The South African type XM1 tender was a steam locomotive tender. Type XM1 tenders were Type TM tenders which were reclassified after their intermediate draw and buffing gear were altered to an "X_" tender configuration, they first entered service in 1912, as tenders to the SAR Class MC 2-6-6-0 Denver type Mallet locomotive. Type TM tenders were built between 1912 by the North British Locomotive Company; the two Type XM1 tenders entered service on the South African Railways in 1912, as Type TM tenders to Class MC 2-6-6-0 Denver type Mallet locomotives. At some stage before 1941, the intermediate draw and buffing gear of two of the tenders, numbers 1607 and 1615, were altered to an "X_" tender configuration; these two tenders were reclassified to Type XM1. The tender had a coal capacity of 8 long tons 5 hundredweight and a water capacity of 4,000 imperial gallons, with a maximum axle load of 10 long tons 18 hundredweight. Since many tender types are interchangeable between different locomotive classes and types, a tender classification system was adopted by the SAR.
The first letter of the tender type indicates the classes of engines. The "X_" tenders could be used with the following locomotive classes: Cape Government Railways Mountain, SAR Class 4. SAR Class 4A. SAR Class 5. Cape Government Railways 6th Class of 1897, SAR Class 6B. Oranje-Vrijstaat Gouwerment-Spoorwegen 6th Class L3, SAR Class 6E. Cape Government Railways 6th Class of 1901, SAR Class 6H. Cape Government Railways 6th Class of 1902, SAR Class 6J. Cape Government Railways 8th Class of 1902, SAR Class 8. Imperial Military Railways 8th Class, SAR Class 8A. Central South African Railways Class 8-L2, SAR Class 8B. Central South African Railways Class 8-L3, SAR Class 8C. Cape Government Railways 8th Class 4-8-0 of 1903, SAR Class 8D. Cape Government Railways 8th Class Experimental, SAR Class 8E. Cape Government Railways 8th Class 4-8-0 of 1904, SAR Class 8F. Cape Government Railways 8th Class 2-8-0 of 1903, SAR Class 8Y. Cape Government Railways 8th Class 2-8-0 of 1904, SAR Class 8Z. Central South African Railways Class 9, SAR Class 9.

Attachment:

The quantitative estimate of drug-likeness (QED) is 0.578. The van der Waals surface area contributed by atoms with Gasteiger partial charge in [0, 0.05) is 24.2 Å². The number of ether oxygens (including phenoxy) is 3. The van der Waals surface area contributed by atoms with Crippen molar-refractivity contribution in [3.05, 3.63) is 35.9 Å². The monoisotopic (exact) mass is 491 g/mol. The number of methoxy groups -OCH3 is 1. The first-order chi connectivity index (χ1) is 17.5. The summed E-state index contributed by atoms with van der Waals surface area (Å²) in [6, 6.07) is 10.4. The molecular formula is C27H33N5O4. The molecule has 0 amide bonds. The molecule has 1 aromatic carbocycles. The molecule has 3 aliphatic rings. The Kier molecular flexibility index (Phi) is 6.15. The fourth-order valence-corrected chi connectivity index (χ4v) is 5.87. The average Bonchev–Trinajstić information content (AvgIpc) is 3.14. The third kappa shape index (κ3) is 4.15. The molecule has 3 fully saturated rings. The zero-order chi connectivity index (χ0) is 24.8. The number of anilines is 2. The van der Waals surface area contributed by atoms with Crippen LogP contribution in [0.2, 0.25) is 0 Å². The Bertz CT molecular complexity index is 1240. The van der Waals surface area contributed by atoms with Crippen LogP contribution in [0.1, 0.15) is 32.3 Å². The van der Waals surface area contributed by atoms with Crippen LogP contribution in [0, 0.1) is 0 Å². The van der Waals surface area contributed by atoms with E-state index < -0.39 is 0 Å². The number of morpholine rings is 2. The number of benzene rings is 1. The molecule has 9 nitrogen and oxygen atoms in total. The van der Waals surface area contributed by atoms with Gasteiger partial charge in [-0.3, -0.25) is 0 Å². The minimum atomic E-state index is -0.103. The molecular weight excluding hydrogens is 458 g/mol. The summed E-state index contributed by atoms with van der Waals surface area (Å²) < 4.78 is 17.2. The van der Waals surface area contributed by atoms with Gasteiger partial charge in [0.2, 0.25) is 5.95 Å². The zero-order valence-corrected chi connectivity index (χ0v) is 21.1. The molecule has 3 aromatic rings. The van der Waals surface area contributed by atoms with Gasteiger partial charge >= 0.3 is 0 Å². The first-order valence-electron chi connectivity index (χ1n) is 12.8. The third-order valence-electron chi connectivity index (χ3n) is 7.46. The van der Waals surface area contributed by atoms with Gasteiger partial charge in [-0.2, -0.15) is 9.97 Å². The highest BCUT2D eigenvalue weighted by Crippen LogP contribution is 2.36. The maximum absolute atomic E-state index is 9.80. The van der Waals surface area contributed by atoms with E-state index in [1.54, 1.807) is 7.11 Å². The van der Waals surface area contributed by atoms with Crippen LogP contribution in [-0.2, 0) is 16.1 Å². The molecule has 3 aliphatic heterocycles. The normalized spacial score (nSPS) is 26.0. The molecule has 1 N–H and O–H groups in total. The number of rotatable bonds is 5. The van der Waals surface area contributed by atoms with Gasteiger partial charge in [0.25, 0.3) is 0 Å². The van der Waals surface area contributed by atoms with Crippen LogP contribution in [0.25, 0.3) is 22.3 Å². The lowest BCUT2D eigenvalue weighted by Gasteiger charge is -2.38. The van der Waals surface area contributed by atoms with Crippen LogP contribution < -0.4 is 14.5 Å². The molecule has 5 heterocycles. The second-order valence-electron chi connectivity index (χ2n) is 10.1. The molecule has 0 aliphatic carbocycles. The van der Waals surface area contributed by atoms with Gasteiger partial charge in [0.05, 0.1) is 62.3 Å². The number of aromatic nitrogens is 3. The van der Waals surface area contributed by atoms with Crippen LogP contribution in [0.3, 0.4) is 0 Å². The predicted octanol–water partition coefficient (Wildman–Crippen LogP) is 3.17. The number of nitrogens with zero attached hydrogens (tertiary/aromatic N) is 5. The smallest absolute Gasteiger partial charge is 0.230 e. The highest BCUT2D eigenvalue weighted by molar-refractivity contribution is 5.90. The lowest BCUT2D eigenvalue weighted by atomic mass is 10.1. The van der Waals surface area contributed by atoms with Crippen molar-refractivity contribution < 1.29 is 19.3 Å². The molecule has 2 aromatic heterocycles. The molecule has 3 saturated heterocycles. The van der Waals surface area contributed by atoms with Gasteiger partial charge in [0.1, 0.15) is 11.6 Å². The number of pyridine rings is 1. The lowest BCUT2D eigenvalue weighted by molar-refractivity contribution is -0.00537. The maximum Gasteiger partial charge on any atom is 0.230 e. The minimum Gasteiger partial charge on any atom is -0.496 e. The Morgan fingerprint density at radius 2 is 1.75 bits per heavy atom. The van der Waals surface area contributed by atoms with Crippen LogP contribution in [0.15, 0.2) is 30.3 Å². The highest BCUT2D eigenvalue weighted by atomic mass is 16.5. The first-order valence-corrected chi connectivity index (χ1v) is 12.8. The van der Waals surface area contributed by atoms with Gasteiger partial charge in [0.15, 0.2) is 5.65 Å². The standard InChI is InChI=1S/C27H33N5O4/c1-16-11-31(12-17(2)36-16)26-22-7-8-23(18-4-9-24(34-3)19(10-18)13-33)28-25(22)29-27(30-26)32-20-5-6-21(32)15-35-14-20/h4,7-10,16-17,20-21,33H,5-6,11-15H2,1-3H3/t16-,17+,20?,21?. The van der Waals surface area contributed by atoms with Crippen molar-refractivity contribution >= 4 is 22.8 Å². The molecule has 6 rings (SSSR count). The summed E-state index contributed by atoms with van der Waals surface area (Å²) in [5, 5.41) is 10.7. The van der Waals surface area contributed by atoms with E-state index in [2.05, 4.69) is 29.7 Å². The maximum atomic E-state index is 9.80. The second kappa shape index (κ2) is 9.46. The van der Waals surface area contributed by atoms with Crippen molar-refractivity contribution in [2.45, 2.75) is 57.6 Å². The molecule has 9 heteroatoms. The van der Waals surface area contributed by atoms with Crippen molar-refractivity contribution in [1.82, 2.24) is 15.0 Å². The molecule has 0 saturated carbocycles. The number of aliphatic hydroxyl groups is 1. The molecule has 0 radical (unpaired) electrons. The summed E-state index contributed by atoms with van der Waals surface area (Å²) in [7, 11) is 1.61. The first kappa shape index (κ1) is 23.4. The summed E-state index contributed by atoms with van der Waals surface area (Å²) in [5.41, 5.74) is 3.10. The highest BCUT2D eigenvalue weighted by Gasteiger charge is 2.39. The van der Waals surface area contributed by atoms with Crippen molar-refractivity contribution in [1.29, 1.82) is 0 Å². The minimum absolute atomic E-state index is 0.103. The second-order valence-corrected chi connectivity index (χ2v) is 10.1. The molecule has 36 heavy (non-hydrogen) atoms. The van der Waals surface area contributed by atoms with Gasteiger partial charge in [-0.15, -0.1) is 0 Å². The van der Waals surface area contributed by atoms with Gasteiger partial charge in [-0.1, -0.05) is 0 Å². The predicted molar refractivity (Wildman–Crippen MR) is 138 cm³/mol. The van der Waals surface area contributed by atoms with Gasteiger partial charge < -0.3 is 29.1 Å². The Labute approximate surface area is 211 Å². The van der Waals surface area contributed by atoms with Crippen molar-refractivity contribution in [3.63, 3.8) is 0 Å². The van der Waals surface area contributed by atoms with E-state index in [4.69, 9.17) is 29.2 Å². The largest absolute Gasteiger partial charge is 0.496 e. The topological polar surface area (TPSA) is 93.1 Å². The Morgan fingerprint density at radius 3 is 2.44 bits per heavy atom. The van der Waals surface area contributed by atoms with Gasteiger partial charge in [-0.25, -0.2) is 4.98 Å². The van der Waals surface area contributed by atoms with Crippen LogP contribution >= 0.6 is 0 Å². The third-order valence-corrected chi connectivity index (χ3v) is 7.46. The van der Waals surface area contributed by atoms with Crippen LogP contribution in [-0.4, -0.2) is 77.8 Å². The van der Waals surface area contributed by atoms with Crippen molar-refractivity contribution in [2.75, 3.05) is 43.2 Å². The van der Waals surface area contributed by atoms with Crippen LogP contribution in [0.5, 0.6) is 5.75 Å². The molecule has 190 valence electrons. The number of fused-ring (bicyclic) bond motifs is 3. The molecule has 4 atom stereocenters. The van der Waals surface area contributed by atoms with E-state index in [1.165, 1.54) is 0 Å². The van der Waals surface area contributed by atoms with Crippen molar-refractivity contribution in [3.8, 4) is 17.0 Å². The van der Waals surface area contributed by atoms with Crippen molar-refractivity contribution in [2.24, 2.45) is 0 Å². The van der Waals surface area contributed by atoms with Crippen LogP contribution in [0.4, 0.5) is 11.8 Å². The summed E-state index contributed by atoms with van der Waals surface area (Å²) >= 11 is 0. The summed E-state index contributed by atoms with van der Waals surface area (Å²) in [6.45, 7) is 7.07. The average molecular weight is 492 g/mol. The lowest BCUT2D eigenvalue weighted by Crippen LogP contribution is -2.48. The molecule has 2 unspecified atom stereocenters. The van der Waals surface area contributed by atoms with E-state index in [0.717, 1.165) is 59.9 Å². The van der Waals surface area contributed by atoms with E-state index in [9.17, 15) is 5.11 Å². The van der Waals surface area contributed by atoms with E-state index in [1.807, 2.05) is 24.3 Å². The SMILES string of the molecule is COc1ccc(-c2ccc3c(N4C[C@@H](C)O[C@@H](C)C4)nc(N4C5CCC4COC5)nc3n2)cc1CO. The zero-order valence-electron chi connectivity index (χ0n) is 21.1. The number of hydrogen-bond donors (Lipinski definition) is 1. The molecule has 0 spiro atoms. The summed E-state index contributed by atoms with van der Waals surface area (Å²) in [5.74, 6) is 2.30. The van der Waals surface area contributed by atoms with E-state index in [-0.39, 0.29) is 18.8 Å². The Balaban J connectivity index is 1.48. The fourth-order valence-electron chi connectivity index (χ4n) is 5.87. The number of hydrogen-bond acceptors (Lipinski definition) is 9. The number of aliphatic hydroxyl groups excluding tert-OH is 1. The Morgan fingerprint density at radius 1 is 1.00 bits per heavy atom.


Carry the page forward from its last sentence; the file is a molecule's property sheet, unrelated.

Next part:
Central South African Railways Class 10, SAR Class 10. Central South African Railways Class 10-2 Saturated, SAR Class 10A. Central South African Railways Class 10-2 Superheated. SAR Class 10B. Central South African Railways Class 10-C, SAR Class 10C. Central South African Railways Class 11, SAR Class 11. Cape Government Railways 9th Class of 1903, SAR Class Experimental 4. Cape Government Railways 9th Class of 1906, SAR Class Experimental 5. Cape Government Railways 10th Class, SAR Class Experimental 6. SAR Class ME. Central South African Railways Mallet Superheated, SAR Class MF; the second letter indicates the tender's water capacity. The "_M" tenders had a capacity of 4,000 imperial gallons. A number, when added after the letter code, indicates differences between similar tender types such as function, wheelbase or coal bunker capacity